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09/24/2009 12:46:51 PM · #1
Post your comments, questions, and reviews for...

'Protecting Your Images'
by Skip

View this tutorial here.
09/24/2009 02:12:59 PM · #2
That doesn't really protect your images at all? I mean it makes it possible for someone to know who took it and that it is copyrighted, but overall, if they wanted to use the image, they just crop it around the image.
09/24/2009 03:04:57 PM · #3
I like the idea. Obviously nothing short of watermarking can stop a theif (and that some times doesn't even work), but at least it avoids an honest person from making a mistake.
09/25/2009 12:02:47 AM · #4
Originally posted by AJSullivan:

That doesn't really protect your images at all? I mean it makes it possible for someone to know who took it and that it is copyrighted, but overall, if they wanted to use the image, they just crop it around the image.

you're absolutely right. in reality, there's no way to protect your images. just like 'three people can keep a secret if two are dead...'

on the other hand, my experience has been that maintaining intellectual property rights is more a matter of education than a matter of trying to put images in a lock box. it's nearly impossible to stop someone who's really determined, but the more you do to make people aware of the issue, the better off you'll be.

and, as i pointed out in the tutorial, at the very least, this adds a TON more value to a delivered print than the standard delivery ;-)
09/25/2009 12:37:25 AM · #5
I use a variation on your technique for almost all my print images, though with less detail in both the caption and the copyright statement.

I pretty much make them to look like a poster ... as you say, if they have the bucks to frame it the mat will cover the border area and caption (if desired), and if it's a college student or something they can tack or tape it up on the dorm room wall ... now if I could only figure out how to sell a few!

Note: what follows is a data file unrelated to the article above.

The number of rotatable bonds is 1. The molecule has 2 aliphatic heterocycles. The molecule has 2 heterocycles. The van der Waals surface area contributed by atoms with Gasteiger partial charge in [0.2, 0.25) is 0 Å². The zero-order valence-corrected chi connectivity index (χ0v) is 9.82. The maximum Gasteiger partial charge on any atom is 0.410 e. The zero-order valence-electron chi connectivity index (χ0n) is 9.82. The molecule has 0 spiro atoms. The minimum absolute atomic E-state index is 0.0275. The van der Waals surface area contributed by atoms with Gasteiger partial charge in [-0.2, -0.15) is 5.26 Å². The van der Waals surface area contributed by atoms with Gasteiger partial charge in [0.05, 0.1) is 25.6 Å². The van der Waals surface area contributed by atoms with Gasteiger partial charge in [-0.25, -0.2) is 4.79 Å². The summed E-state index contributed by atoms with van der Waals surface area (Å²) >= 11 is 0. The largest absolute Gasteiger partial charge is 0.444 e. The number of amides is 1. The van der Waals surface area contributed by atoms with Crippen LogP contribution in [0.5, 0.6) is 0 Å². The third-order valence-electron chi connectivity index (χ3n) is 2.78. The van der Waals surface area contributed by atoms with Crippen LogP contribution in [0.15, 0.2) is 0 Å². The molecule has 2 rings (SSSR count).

I'm trying to decide whether I should lower my already too-low prices, or increase them by a factor of ten or so ... :-(

' . substr('//images.dpchallenge.com/images_dpcprints/0-4999/1031/500/732498.jpg', strrpos('//images.dpchallenge.com/images_dpcprints/0-4999/1031/500/732498.jpg', '/') + 1) . '

ETA: Another benefit of this technique is that you don't have to take any guff from quick-print shop clerks about printing "professional" images as long as you have your ID with you.

Message edited by author 2009-09-25 00:40:11.
09/25/2009 09:37:00 AM · #6
Originally posted by AJSullivan:

That doesn't really protect your images at all? I mean it makes it possible for someone to know who took it and that it is copyrighted, but overall, if they wanted to use the image, they just crop it around the image.


It can definitely help though, I suppose, and as ' . substr('//www.dpchallenge.com/images/user_icon/31.gif', strrpos('//www.dpchallenge.com/images/user_icon/31.gif', '/') + 1) . ' Skip said, it will help educate and possibly prevent those who just don't know from taking the photo.
07/13/2020 07:53:08 PM · #7
Skip, thanks so much for your tutorial.
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